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Published August 13, 2012, 11:32 PM

Stirring up sweet memories with vanilla pudding

Vanilla pudding can bring out the kid in you, especially as it conjures up memories of those huge institutional cans cranked open in summer camp dining halls or the tiny cups your mom would tuck into your school lunchbox.

By: Bill Daley, Chicago Tribune, INFORUM

Vanilla pudding can bring out the kid in you, especially as it conjures up memories of those huge institutional cans cranked open in summer camp dining halls or the tiny cups your mom would tuck into your school lunchbox.

Part of the appeal of vanilla pudding lies in its simplicity. It personifies the nostalgic flavors of childhood. Yet, vanilla pudding can be a key ingredient in more complicated desserts designed to please adults, treats like tarts and trifles and homemade ice pops. That’s due to the clean, clear flavor you get, especially from homemade versions.

Alice Medrich, a baker and teacher living in Berkeley, Calif., says vanilla pudding serves as a valuable backdrop for other flavors, whether that’s a nutmeg-spiced tart shell, a sprinkling of crumbled toffee on top or a spoonful of fresh fruit. Vanilla pudding is also a superb showcase, naturally, for that distinctive vanilla flavor.

“Vanilla pudding is bland in a delicious way,” says Medrich, author of “Sinfully Easy Delicious Desserts” (Artisan, $25.95)

Shaina Olmanson, the Falcon Heights, Minn.-based writer of the “Food for My Family” blog, also zeros in on the “creamy sweetness” of vanilla pudding that “puts a period at the end of the meal.”

“It’s like vanilla ice cream,” says Olmanson, author of “Desserts in Jars: 50 Sweet Treats That Shine” (Harvard Common Press, $16.95). “It’s simple, sweet and satisfies the need you have for that last sweet bite.”

While vanilla pudding can be a nostalgic reminder for “those in the older age groups when parents made real pudding,” Medrich says vanilla pudding appeals to all generations today as a delicious, no-fuss dessert. That vanilla pudding can be made without eggs is especially appealing.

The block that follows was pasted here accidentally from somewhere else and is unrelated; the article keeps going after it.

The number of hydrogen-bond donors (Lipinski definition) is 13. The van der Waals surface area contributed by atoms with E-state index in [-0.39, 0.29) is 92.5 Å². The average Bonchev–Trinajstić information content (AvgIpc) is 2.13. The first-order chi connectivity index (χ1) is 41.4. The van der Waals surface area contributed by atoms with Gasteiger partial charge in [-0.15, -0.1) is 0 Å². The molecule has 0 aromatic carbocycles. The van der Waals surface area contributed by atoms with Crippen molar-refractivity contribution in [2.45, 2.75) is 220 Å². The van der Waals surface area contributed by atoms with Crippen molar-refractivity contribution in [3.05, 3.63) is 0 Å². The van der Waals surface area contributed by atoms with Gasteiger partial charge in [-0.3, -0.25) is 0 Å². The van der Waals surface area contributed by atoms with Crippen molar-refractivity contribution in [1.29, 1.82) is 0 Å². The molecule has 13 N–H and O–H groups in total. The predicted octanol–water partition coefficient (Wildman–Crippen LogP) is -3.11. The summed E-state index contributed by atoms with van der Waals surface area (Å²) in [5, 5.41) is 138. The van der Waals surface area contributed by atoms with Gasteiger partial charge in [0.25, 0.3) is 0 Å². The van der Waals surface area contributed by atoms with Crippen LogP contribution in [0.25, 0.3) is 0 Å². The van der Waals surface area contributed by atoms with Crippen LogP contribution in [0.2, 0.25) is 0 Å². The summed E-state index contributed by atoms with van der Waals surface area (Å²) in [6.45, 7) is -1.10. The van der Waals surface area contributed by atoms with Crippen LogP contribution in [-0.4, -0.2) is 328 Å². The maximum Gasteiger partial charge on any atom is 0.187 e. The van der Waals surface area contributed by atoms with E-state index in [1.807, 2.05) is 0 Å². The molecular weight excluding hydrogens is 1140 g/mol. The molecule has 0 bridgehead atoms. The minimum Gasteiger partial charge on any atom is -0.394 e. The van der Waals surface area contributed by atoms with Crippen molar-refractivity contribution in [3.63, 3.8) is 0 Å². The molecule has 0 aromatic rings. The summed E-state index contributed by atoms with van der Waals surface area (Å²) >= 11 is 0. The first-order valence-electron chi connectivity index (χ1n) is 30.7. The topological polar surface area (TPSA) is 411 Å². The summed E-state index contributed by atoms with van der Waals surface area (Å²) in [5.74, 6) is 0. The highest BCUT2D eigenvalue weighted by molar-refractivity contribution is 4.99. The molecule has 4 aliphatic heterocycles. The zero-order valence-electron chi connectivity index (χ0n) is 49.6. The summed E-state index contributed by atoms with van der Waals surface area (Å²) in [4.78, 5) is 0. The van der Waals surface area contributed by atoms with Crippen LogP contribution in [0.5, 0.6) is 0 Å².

“For the new cook or a cook scared of eggs it’s easy to make. They don’t have to worry about the eggs curdling,” she says. Cooks can control the richness by using half-and-half or cream instead of milk, if they want to use a dairy product at all.

“I’m certain, though I haven’t done it, you could make vanilla pudding without dairy using coconut or hemp milk,” Medrich says, suggesting cooks also experiment with different sugars, like brown or raw.

“The key to vanilla pudding, I think, is to let it shine,” Olmanson says. “Use great vanilla. The better the quality the better the taste.”

RICH VANILLA PUDDING

Prep: 15 minutes

Cook: 15 minutes

Chill: 1 ½ hours

Servings: 4 (½ cup each)

Note: Tasters found this pudding from Shaina Olmanson’s “Desserts in Jars” to be absolutely delicious.

Ingredients:

1/3 cup granulated sugar

3 tablespoons cornstarch

1/8 teaspoon salt

Vanilla beans scraped from 1 vanilla bean pod

3 egg yolks

2 cups whole milk

2 tablespoons unsalted butter, at room temperature, cut into pieces

1. Whisk together the sugar, cornstarch, salt and vanilla bean seeds in a medium saucepan. Whisk in the egg yolks until well combined. Slowly pour in the milk, whisking to incorporate. Cook over medium-low heat, whisking constantly, until thickened, 10-15 minutes.

2. Remove from the heat; whisk in the butter one piece at a time, making sure each piece is incorporated before adding the next. Cover the top of the pudding with plastic wrap; refrigerate until set, 1 ½ to 2 hours.

Nutrition information:

Per serving: 254 calories, 13 g fat, 7 g saturated fat, 166 mg cholesterol, 28 g carbohydrates, 6 g protein, 133 mg sodium, 0 g fiber.